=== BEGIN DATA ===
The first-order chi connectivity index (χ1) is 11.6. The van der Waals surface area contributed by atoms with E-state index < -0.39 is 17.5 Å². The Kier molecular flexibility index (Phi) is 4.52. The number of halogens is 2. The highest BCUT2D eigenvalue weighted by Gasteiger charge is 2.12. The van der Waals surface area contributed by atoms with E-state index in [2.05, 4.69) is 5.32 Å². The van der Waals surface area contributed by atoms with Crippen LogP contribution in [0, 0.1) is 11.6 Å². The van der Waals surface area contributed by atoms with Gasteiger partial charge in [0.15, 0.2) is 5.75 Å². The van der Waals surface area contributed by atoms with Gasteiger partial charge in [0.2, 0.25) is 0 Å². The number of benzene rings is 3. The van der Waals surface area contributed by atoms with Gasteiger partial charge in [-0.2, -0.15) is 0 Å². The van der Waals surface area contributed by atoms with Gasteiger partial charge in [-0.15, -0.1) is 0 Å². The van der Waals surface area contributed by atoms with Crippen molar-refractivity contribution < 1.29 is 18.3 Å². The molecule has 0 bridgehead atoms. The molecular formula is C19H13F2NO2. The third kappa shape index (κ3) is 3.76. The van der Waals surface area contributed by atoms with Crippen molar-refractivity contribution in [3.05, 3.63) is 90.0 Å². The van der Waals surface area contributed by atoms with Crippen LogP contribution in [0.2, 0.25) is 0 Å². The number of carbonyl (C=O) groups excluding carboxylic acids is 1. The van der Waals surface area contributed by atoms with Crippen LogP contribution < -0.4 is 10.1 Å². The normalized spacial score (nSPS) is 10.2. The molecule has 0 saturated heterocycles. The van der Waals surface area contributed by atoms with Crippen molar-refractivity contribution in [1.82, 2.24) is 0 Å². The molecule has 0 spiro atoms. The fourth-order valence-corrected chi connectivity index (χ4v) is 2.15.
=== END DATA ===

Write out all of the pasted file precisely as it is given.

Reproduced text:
The first-order chi connectivity index (χ1) is 11.6. The van der Waals surface area contributed by atoms with E-state index < -0.39 is 17.5 Å². The Kier molecular flexibility index (Phi) is 4.52. The number of halogens is 2. The highest BCUT2D eigenvalue weighted by Gasteiger charge is 2.12. The van der Waals surface area contributed by atoms with E-state index in [2.05, 4.69) is 5.32 Å². The van der Waals surface area contributed by atoms with Crippen LogP contribution in [0, 0.1) is 11.6 Å². The van der Waals surface area contributed by atoms with Gasteiger partial charge in [0.15, 0.2) is 5.75 Å². The van der Waals surface area contributed by atoms with Gasteiger partial charge in [0.2, 0.25) is 0 Å². The number of benzene rings is 3. The van der Waals surface area contributed by atoms with Gasteiger partial charge in [-0.2, -0.15) is 0 Å². The van der Waals surface area contributed by atoms with Gasteiger partial charge in [-0.15, -0.1) is 0 Å². The van der Waals surface area contributed by atoms with Crippen molar-refractivity contribution < 1.29 is 18.3 Å². The molecule has 0 bridgehead atoms. The molecular formula is C19H13F2NO2. The third kappa shape index (κ3) is 3.76. The van der Waals surface area contributed by atoms with Crippen molar-refractivity contribution in [3.05, 3.63) is 90.0 Å². The van der Waals surface area contributed by atoms with Crippen LogP contribution in [0.2, 0.25) is 0 Å². The number of carbonyl (C=O) groups excluding carboxylic acids is 1. The van der Waals surface area contributed by atoms with Crippen LogP contribution < -0.4 is 10.1 Å². The normalized spacial score (nSPS) is 10.2. The molecule has 0 saturated heterocycles. The van der Waals surface area contributed by atoms with Crippen molar-refractivity contribution in [1.82, 2.24) is 0 Å². The molecule has 0 spiro atoms. The fourth-order valence-corrected chi connectivity index (χ4v) is 2.15.